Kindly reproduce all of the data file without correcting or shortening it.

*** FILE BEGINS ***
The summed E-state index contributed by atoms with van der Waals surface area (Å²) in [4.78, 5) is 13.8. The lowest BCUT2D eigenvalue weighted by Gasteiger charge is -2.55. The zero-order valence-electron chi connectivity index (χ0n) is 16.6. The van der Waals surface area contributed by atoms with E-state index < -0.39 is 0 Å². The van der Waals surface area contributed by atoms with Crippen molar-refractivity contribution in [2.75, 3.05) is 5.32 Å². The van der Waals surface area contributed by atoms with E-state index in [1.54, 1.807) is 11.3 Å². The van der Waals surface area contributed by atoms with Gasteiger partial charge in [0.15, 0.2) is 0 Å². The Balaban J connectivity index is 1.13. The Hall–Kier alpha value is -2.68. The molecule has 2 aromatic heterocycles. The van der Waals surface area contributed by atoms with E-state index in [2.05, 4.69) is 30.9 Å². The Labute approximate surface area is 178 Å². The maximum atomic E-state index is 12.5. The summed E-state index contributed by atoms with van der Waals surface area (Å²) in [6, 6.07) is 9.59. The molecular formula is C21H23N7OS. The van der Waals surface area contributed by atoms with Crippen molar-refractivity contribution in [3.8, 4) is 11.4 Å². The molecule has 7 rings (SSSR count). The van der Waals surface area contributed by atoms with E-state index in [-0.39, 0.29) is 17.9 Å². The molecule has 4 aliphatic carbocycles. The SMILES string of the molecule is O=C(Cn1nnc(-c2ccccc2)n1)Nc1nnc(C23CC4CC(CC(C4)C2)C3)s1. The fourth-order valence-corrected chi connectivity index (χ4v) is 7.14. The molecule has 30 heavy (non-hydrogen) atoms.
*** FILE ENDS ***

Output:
The summed E-state index contributed by atoms with van der Waals surface area (Å²) in [4.78, 5) is 13.8. The lowest BCUT2D eigenvalue weighted by Gasteiger charge is -2.55. The zero-order valence-electron chi connectivity index (χ0n) is 16.6. The van der Waals surface area contributed by atoms with E-state index < -0.39 is 0 Å². The van der Waals surface area contributed by atoms with Crippen molar-refractivity contribution in [2.75, 3.05) is 5.32 Å². The van der Waals surface area contributed by atoms with E-state index in [1.54, 1.807) is 11.3 Å². The van der Waals surface area contributed by atoms with Gasteiger partial charge in [0.15, 0.2) is 0 Å². The Balaban J connectivity index is 1.13. The Hall–Kier alpha value is -2.68. The molecule has 2 aromatic heterocycles. The van der Waals surface area contributed by atoms with E-state index in [2.05, 4.69) is 30.9 Å². The Labute approximate surface area is 178 Å². The maximum atomic E-state index is 12.5. The summed E-state index contributed by atoms with van der Waals surface area (Å²) in [6, 6.07) is 9.59. The molecular formula is C21H23N7OS. The van der Waals surface area contributed by atoms with Crippen molar-refractivity contribution in [3.8, 4) is 11.4 Å². The molecule has 7 rings (SSSR count). The van der Waals surface area contributed by atoms with E-state index in [-0.39, 0.29) is 17.9 Å². The molecule has 4 aliphatic carbocycles. The SMILES string of the molecule is O=C(Cn1nnc(-c2ccccc2)n1)Nc1nnc(C23CC4CC(CC(C4)C2)C3)s1. The fourth-order valence-corrected chi connectivity index (χ4v) is 7.14. The molecule has 30 heavy (non-hydrogen) atoms.